20 Strange or Unique iPod Stories [thetrukstop.com]
via [digg]

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Simply Brilliant: iPod dock in car cassette deck

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Not often do we come across a piece of gear that makes us wish we’d thought of it. But when we saw this in-dash iPod dock (more of a slot, really) adapted from a car cassette deck, we dusted off the award statuette. With a Kenwood head unit, you can select the iPod as a source so song information and playlists are visible on the stereo’s LCD readout — good to have, since your iPod’s clickwheel and screen will be a little obstructed. And that Apple button is a nice touch.

Tragically, the highly evolved dock is a one-shot mod of a dashboard cassette player done by CarDomain.com user JPPadula, and it’s doubtful he’s taking orders. We hope that some smart manufacturers are paying attention, but in the meantime, Alpine’s iDA-X001 can stand in as the next best thing.

Jalopnik, via Coolest Gadgets

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Apple’s Steve Jobs Calls for End of DRM

Apple CEO Steve Jobs has made a surprise call for the end of digital rights management technology, which is designed to stop copyrighted music from being shared illicitly. Jobs says Apple would sell only DRM-free music on iTunes if it could.

The revelation came in an open letter published on Apple’s Web site, which largely responds to concerns over DRM that have come from European countries such as Norway and France. Jobs offers three possible outcomes for the future, but highlights the abandonment of DRM by record companies as the best possible solution for consumers.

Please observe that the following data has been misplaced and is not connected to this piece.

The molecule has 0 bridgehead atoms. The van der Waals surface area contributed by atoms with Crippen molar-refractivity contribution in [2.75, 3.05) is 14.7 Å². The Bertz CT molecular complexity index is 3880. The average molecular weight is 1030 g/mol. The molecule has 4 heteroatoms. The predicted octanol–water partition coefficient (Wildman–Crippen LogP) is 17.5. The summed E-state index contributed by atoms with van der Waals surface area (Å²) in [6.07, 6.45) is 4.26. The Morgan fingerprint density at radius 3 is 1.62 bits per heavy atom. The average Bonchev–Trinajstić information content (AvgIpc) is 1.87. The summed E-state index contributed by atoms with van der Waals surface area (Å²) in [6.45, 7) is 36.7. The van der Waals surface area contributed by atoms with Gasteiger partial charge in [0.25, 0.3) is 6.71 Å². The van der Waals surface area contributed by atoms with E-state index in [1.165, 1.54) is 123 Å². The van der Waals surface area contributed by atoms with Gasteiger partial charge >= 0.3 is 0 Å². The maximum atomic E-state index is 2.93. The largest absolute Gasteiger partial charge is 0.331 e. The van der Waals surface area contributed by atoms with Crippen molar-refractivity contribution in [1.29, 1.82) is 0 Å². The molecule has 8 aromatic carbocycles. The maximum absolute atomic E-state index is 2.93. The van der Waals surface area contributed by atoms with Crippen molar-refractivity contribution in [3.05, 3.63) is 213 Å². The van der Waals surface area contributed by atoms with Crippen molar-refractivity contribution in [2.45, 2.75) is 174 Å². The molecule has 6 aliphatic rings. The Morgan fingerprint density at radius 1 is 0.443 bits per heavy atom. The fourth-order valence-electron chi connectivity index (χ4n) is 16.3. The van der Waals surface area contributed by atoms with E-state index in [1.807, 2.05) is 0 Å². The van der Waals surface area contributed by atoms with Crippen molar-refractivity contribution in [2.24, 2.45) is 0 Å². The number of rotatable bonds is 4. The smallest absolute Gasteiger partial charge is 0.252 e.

Because Apple leads the digital music market by a huge margin in both song downloads and hardware players with the iPod, legislators have told the company it needs to make iTunes compatible with competitors. Norway went so far as to declare the iPod illegal last month, as it locks users into buying music only from iTunes.

Jobs explains in the letter that Apple has determined it cannot open up its FairPlay DRM technology to others, because doing so would open the door for hackers. When negotiating terms with record labels, Jobs says, Apple was forced to stipulate that FairPlay would remain secure or the labels could pull their music from iTunes immediately.

The FairPlay DRM has been cracked in the past, but Apple has been quick to issue updates that close any loophole. “There is no theory of protecting content other than keeping secrets. In other words, even if one uses the most sophisticated cryptographic locks to protect the actual music, one must still “hide” the keys which unlock the music on the user’s computer or portable music player. No one has ever implemented a DRM system that does not depend on such secrets for its operation,” Jobs writes.

If Apple were to open FairPlay to third party manufacturers and music stores, controlling those secrets would be impossible, he adds. Referring to the Zune, Jobs adds, “Perhaps this same conclusion contributed to Microsoft’s recent decision to switch their emphasis from an “open” model of licensing their DRM to others to a “closed” model of offering a proprietary music store, proprietary jukebox software and proprietary players.”